This week “The Historians” podcast features an interview with Dave Northrup, editor of the late Hugh Donlon’s book The Mohawk Valley (Mountain Air Books); Donlon wrote the book during the 1930s when he was a reporter and columnist for the Amsterdam Evening Recorder. You can listen here.
“The Historians” podcast is also heard each Monday at 11:30 am and Wednesday at 11 am on RISE, WMHT’s radio service for the blind and print disabled in New York’s Capital Region and Hudson Valley.
“The Historians” podcast is recorded at Dave Greene’s Eastline Studio. You can support this podcast by making a contribution to “The Historians” GoFundMe page: http://www.gofundme.com/TheHistorians
If you visit Schoharie Crossing State Historic Site in Fort Hunter, you will be following in the footsteps of Marquis de Lafayette, who visited by canal boat in 1825.
A French aristocrat, Lafayette fought with George Washington’s army during the American Revolution. At some point while in America the Frenchman visited Johnstown and was entertained by the families of Jacob and Thomas Sammons, who leased the former Johnson Hall for four years after the Loyalist Johnson family fled to Canada. Lafayette played a key role in the British defeat at Yorktown, Virginia in 1781. Continue reading
The Fort Plain Museum is taking the lead in organizing a new marketing association for the Mohawk Valley’s numerous 18th century historic sites. The new association will work to promote eight historic sites in western Montgomery County all within 4 to 6 miles of Exit 29 on the New York State Thruway.
Billed as “Mohawk Country, America’s First Frontier” the association’s first marketing effort has targeted the month of July. Continue reading
Senator Chuck Schumer, Congressman Chris Gibson, and Governor Andrew Cuomo have all been in the news recently on the subject of history tourism. It is instructive to compare and contrast their involvement in the subject.
On July 1, Senator Schumer visited the Thomas Cole National Historic Site in Catskill, Greene County. The site is a privately operated. The cause of the visit was the unexpected discovery what appears to be original paintings from around 1836 by Thomas Cole which had been hidden under layers of paint. Schumer was contacted about federal funding to preserve the art. He not only supports the request, but also toured the site with executive director Betsy Jacks. Continue reading
A foundation named for a Fort Plain inventor and his wife, both born in the 19th century, continues to support local charitable organizations. William Yerdon was born in the town of Minden, NY in 1843. He married Sylvina “Vina” Barker in 1881.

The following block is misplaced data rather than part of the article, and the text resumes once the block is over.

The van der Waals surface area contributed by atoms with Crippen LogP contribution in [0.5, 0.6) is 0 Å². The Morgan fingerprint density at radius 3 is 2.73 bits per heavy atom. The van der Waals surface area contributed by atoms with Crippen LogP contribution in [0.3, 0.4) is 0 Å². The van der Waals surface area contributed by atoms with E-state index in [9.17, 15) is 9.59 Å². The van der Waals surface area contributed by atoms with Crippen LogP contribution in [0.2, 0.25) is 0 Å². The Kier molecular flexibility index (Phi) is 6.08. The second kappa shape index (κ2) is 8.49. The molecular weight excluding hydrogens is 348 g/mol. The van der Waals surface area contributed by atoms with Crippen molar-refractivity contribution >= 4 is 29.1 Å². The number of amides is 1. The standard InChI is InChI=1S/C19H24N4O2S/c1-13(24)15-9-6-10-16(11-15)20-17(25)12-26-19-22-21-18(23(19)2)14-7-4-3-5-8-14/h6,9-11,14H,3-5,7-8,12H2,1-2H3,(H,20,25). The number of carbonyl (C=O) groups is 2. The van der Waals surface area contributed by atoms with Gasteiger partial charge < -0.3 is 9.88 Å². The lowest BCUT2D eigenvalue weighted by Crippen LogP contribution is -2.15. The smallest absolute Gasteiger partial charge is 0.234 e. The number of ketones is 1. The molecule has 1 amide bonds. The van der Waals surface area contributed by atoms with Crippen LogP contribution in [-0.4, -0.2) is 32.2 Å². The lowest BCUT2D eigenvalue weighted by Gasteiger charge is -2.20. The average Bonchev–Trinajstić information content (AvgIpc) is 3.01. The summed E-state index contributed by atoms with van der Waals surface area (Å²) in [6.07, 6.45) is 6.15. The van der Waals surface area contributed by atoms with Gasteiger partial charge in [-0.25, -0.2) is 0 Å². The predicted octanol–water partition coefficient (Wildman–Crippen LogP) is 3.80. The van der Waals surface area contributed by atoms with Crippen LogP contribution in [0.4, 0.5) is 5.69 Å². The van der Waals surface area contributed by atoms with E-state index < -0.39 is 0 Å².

Born in Canada, Vina Barker had studied telegraphy and came to Fort Plain in 1876 as a telegraph operator for the New York Central Railroad. She kept her job for about a year after marrying Yerdon, a businessman and Fort Plain postmaster who patented the Yerdon Double Hose Band in 1890. Continue reading
This week “The Historians” podcast features coverage of the American Revolution in the Mohawk Valley Conference held May 1-3. The half hour episode features interviews with conference participants Jim Kirby Martin, co-author of Forgotten Allies: The Oneida Indians and the American Revolution (Hill and Wang, 2006); Jack Kelly, author of Band of Giants: The Amateur Soldiers Who Won America’s Independence (Macmillan, 2014); and Don Hagist, author of The Revolution’s Last Men: The Soldiers Behind the Photographs (Westholme Publishing, 2015). Continue reading
The Fort Plain Museum, in the heart of upstate New York, has announced a Conference on the American Revolution in the Mohawk Valley.
The conference will take place Friday, Saturday and Sunday, May 1-3, 2015. Conference attendees will arrive at the Fort Plain Museum Friday evening followed by a cocktail reception and presentation on the history of Fort Plain/Fort Rensselaer. Saturday will include a full day of talks by six authors with a box lunch provided. On Sunday a bus tour will begin at the Fort Plain Museum exploring six historic colonial sites with a guided tour by Fort Plain Museum chairman, Norm Bollen. Continue reading
This week “The Historians” podcast features Norm Bollen of Fort Plain Museum discussing formation of the Mohawk Country Heritage Association. The association is promoting eight American Revolution-era historic sites in western Montgomery County. The initial start-up group includes the Fort Plain Museum, Fort Klock, Isaac Paris House, Nellis Tavern, Van Alstyne Homestead, Stone Arabia Church, Palatine Church and the Margaret Reaney Library, all within minutes of Thruway Exit 29 in Canajoharie. Listen at “The Historians” online archive at http://www.bobcudmore.com/thehistorians/
A film called “Mohawk” premiered in Amsterdam in 1956 and used some footage from the 1939 movie “Drums Along the Mohawk.” The 1956 movie was distributed by 20th Century Fox.
The movie tells the story of an artist assigned to the Mohawk Valley to paint frontier scenes. The artist is involved romantically with three women. There is a vengeful settler in the film trying to start a war with local Indian people. The film was directed by Kurt Neumann and starred Scott Brady and Rita Gam. Continue reading
The Fort Plain Museum will be hosting interpretive historians over the coming month, including: Glenn A. Bentz, who will present on the Haudenosaune (Iroquois) in the Mohawk Valley in the 18th Century; Jeff Tew who will discuss British Officers serving in the Mohawk Valley during the American Revolution; and John Anson, who specializes in Artillery, will offer an audio-visual presentation on cannon manufacturing in the 18th century.
Presentations begin at 7 pm. Admission is free and open to the public, although donations are appreciated. The Fort Plain Museum is located at 389 Canal Street, Fort Plain. Check their Facebook page or website at http://fortplainmuseum.com/index.html Details can be found below. Continue reading
Following a successful debut in 2013, the Drums Along the Mohawk Outdoor Drama is expanding its performance schedule to four shows for 2014 at Gelston Castle Estate, 980 Robinson Road, Mohawk, NY.
Kyle Jenks, the writer and producer of Drums Along the Mohawk Outdoor Drama used the plotline from the famous novel Drums Along the Mohawk by Walter D. Edmonds and adapted it for the outdoor stage. Continue reading